On the Buses: Meet one of Scotland's youngest bus drivers

Learn about a day in the life of one of Scotland's youngest bus drivers, Rhys Holland

Advertorial by The Skinny | 06 Mar 2023
  • First Bus Rhys
First Bus
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We've all been there. Hop on the bus on the way to uni or into town, head to the upper deck, notice the front seats are empty, then spend your journey imagining that you are, in fact, driving the bus. Well, what if we told you that you could take that one step further...

Rhys Holland is one of Scotland's youngest bus drivers, and the 19-year-old has been behind the wheel of First Bus services in Glasgow for nearly two years. Now working as a Leading Driver, we caught up with Rhys to find out how he got started, and to find out a bit more about a day in the life of your friendly local bus driver...

The Skinny: How did you get started as a bus driver?

Rhys Holland: Well, funnily enough, my Papa worked for a bus company for almost 35 years, he was a depot manager. So, perhaps I took inspiration from him... The job appealed to me during the pandemic when I was working in retail and the industry took a hit. I wanted a new challenge, and just after I’d turned 18 years old, I spotted a recruitment advert for First Bus advertising the role of a Trainee Bus Driver, and I thought "why not, this could be interesting".

Describe a typical day on the job?

So much of what I do is about interacting with the public, so as you can imagine no two days are the same! What my job does guarantee is endless banter from my customer, great Scottish scenery as I drive around on my routes, and also a few surprises thrown in here and there, for example, dealing with weather challenges.

In terms of my typical day, I head to the depot sometimes as early as 4am and from there, I'll be designated my bus and route for the first half of my shift. I really love driving, so I’m always quite excited to get behind the wheel. One of the most common vehicles I drive is an Enviro 400 EV (double decker electric vehicle), so it’s pretty cool and enjoyable to drive. Given that a new double decker is worth around £300,000, it’s amazing to get to drive something of that value around the city every day.

As a Leading Driver, I’ll also spend time in the depot office, where I will mainly be responsible for managing breakdowns, assisting drivers with their shifts, as well as ensuring we are delivering a reliable and punctual bus service to our customers.

What do your friends make of your job?

I will never forget the first time I told my pals, nobody could believe it. I think everyone thought you need to be old, grey and grumpy to drive a bus, which is obviously not the case. Actually more young people than ever before are choosing a career as a bus driver.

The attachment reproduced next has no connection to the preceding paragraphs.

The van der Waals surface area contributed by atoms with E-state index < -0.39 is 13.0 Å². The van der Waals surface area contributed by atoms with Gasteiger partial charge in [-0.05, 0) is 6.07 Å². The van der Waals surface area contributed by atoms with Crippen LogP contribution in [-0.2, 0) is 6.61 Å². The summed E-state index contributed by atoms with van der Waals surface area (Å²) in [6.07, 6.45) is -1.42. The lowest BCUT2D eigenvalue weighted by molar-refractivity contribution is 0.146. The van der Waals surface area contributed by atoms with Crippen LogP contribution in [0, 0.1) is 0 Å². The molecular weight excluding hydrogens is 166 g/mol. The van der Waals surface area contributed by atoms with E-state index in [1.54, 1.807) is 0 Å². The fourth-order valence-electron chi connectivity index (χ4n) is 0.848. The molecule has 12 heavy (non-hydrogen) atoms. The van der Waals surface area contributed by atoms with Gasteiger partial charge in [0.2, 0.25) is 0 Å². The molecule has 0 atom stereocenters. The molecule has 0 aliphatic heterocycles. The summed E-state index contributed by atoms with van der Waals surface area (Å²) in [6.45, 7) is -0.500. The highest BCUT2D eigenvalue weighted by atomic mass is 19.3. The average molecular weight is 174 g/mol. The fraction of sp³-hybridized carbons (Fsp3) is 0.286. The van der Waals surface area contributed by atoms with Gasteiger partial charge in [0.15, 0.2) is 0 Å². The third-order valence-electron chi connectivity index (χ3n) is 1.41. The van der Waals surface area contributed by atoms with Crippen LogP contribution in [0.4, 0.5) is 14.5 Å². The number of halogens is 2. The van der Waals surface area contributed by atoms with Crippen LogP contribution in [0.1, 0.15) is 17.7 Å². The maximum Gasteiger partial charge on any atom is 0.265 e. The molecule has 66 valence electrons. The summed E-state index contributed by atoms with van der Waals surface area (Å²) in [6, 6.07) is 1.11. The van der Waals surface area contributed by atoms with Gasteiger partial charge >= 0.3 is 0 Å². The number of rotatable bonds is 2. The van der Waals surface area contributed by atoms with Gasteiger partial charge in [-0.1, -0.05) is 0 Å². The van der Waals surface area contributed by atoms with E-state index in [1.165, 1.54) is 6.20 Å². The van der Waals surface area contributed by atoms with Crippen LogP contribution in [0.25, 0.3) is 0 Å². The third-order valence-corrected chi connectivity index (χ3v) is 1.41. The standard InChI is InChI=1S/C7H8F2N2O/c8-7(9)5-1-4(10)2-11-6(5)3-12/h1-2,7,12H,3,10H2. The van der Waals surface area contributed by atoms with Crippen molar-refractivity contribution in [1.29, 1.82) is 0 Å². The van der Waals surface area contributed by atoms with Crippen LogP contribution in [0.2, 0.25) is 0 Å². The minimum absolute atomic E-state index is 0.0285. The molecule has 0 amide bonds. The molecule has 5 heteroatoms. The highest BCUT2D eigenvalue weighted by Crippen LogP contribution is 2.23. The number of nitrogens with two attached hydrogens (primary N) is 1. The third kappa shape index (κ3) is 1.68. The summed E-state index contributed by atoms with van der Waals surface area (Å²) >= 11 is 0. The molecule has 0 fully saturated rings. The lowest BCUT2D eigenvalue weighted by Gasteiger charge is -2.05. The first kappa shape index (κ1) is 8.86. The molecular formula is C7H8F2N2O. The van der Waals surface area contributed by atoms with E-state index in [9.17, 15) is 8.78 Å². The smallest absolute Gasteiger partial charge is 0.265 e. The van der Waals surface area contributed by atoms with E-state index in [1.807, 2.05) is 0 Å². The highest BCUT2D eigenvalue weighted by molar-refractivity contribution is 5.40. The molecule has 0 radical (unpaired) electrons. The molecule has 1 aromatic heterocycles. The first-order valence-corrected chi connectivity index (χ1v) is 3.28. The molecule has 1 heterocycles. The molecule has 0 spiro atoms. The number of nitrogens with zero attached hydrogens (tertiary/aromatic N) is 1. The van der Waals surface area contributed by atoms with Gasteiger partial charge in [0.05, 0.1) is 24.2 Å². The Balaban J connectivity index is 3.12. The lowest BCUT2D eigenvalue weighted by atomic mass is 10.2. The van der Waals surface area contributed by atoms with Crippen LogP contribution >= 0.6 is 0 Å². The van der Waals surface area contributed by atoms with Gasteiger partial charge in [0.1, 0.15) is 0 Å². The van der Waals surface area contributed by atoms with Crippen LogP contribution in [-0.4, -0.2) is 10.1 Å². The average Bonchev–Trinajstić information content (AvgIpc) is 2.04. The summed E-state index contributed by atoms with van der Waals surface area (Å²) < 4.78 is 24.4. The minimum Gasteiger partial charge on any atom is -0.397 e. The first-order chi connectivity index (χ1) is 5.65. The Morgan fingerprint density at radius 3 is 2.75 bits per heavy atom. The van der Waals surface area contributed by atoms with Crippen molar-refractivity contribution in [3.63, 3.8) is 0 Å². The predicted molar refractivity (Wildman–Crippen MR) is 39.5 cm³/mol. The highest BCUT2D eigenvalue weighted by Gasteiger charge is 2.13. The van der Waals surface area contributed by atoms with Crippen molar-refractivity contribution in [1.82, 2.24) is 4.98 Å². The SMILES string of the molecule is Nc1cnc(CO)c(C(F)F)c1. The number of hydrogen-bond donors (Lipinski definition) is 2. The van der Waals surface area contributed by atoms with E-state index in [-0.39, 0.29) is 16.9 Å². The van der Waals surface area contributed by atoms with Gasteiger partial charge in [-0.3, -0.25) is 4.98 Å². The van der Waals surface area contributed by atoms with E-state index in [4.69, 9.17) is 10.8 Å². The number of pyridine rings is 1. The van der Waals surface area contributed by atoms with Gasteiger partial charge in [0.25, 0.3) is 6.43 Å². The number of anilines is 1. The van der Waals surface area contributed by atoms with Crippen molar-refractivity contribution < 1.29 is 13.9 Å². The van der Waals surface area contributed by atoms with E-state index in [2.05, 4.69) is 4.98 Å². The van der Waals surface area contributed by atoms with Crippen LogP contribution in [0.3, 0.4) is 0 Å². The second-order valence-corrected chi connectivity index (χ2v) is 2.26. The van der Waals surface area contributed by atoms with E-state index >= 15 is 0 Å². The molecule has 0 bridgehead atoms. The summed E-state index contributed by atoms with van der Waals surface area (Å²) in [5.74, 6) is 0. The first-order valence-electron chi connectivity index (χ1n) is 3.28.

Granted, traditionally bus drivers were older, but there’s definitely a new wave of younger drivers coming through the ranks – certainly here at First Bus – who recognise the benefits of a good salary and doing something that is not only challenging, but also offers amazing career progression.

First Bus driver Rhys Holland

What’s your favourite part of being a bus driver?

I’ve always loved the physical act of driving, so that’s a big win for me in this role, and obviously, a vital part of it. As well as that, I would say the people. Meeting and talking to people every day – interacting with regulars, or tourists, it’s just really fulfilling. I might also be someone's only conversation that day, which I don’t take lightly.

How did you find the training?

I loved the training process and, genuinely would love to do it all over again. It can take up to 12 weeks depending on experience, but my training took place over three weeks in the early summer, and I remember at one point driving over the Erskine Bridge while the sun was setting – the scenery was stunning, and I suddenly thought “I can’t believe I get to do this for a living”. It was pretty cool.

At first though, as you’d expect, I found driving the bus quite overwhelming – I mean, these are big, top of the range, expensive vehicles. So, going from your two-door car to a bus that’s four times the length of the average car, is quite an experience. However, the instructor was brilliant and by the end of the three week programme I passed my test with flying colours.

What advice would you give to someone considering a career as a bus driver?

I would say just go for it! It’s a great career option that allows you to be part of your community, interact with different, diverse people every day – and with the added bonus of never being tied to a desk.

Remember, if you are aged under-22 and living in Scotland, then free travel is within grasp. Make sure to apply for your NEC card to take advantage, leaving you #FreeToExplore at GetYourNec.scot

Older than 22? Don’t panic! Bus remains a sustainable way to travel that won’t break the bank. Hop on board and do your bit for the planet next time you head out.